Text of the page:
MUMBAI • A self-imposed cash shortage in India is creating chaos for jewellery retailers in one of the world's biggest gold-buying countries. Sales are plunging.
Just ask marketing consultant Renita Ferreira. While her Feb 24 marriage ceremony has been set for a year, she and her fiance have not bought their wedding rings, even after many trips to stores in Panaji, the capital of Goa state.
Most retailers are not equipped to accept credit cards because India's jewellery industry runs mostly on cash, something consumers have a lot less of these days.
Last November, the government banned what amounted to half the circulated cash, part of a plan to curb corruption and tax evasion. The move cut purchases of everything from cars to soap in a country where 98 per cent of consumer payments are in rupee notes.
While a replacement currency was issued, the disruption further eroded gold demand already slowed by higher retail costs. "All our plans went for a toss after the demonetisation," said Ms Ferreira, 28. "Cash is just not an option. We can't get married without rings."
Gold demand in India, which trails only that in China, likely tumbled to a seven-year low last year, according to the World Gold Council, which has cut its forecasts twice. The council pegged consumption at 650 to 750 tonnes, down as much as 24 per cent from 858.1 tonnes in 2015.
WHY INDIANS ARE BUYING LESS GOLD
• Cash shortage caused by government's demonetisation move
• Most Indian gold retailers do not accept credit cards
• Weak monsoon season lowers income from farms
• Higher taxes from 2013 on imported bullion
The fall will continue this year, based on slowing imports that account for much of what the country buys, said Kotak Mahindra Bank. Purchases of foreign bullion will be 350 to 400 tonnes, down from 575 tonnes last year, the bank said.
Indians were already buying less gold before Prime Minister Narendra Modi enacted the world's most sweeping currency policy change in decades. Higher prices had kept many consumers away, and rural demand fell off when a weak monsoon season eroded farm income.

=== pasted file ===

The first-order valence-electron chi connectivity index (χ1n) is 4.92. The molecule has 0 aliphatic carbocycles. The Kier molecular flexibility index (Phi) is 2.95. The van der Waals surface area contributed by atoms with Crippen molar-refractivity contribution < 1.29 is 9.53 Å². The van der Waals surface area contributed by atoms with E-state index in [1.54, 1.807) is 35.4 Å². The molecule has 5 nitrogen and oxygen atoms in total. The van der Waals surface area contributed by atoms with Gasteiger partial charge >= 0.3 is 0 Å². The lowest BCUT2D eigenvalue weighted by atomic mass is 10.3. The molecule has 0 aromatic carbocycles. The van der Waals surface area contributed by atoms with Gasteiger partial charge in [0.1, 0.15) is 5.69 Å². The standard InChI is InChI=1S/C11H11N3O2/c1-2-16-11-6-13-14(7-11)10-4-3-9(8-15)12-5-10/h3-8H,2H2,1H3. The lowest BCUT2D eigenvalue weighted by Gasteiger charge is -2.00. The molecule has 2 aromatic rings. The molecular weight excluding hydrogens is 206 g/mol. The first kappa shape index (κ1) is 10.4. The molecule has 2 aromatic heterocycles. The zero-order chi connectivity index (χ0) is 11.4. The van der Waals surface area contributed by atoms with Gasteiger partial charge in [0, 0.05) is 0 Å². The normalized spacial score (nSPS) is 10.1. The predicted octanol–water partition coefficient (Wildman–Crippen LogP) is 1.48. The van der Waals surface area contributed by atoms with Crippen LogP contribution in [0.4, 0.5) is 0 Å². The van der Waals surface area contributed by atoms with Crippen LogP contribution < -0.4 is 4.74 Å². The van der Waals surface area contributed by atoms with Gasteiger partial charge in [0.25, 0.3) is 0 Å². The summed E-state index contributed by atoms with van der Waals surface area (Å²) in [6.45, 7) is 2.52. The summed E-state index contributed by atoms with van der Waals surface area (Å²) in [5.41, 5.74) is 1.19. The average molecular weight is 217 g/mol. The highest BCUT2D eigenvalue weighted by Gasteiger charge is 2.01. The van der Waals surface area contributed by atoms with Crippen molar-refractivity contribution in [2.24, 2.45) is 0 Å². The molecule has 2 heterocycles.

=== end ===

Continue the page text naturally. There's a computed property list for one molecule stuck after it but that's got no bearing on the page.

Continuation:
Also, jewellers went on strike to protest against an excise tax on locally made jewellery and the government's push for greater transparency in the financial system.
Conditions for bullion weakened further after the government invalidated old 500- and 1,000-rupee notes, akin to the United States withdrawing all currency except half of its US$1 bills. The goal was to combat black market transactions that are a big part of India's retail economy.
Millions of people lined up at banks to deposit notes or exchange them for notes of new denominations. But curbs remain on how much cash they can withdraw, even at ATMs. Rural residents were hurt the most because they use cash almost exclusively.
Gold's prospects in India may only get worse this year, said head of global transaction services and precious metals Shekhar Bhandari at Kotak Mahindra Bank in Mumbai.
While the reforms will aid the domestic banking system, investors probably will put money in other wealth management products rather than bullion, he said.
The India Bullion and Jewellers Association estimates it may take at least six months for the market to get back to normal, though demand usually slows in the monsoon months from June to August.
That means purchases may not pick up until the end of the year, during the festival season.
"People have reduced their spending power, and they are more concerned with having enough money to buy essential items," according to the association's joint secretary Ketan Shroff.
Mr Modi's reforms may further erode demand by discouraging investors who used gold to keep their wealth off the government's radar. "One of gold's qualities that attracted so many consumers in India is its lack of traceability," said commodities economist Simona Gambarini at Capital Economics in London.
"The government knows that, and in order to be successful in tackling illegal money, it will need to increase the transparency in the gold market."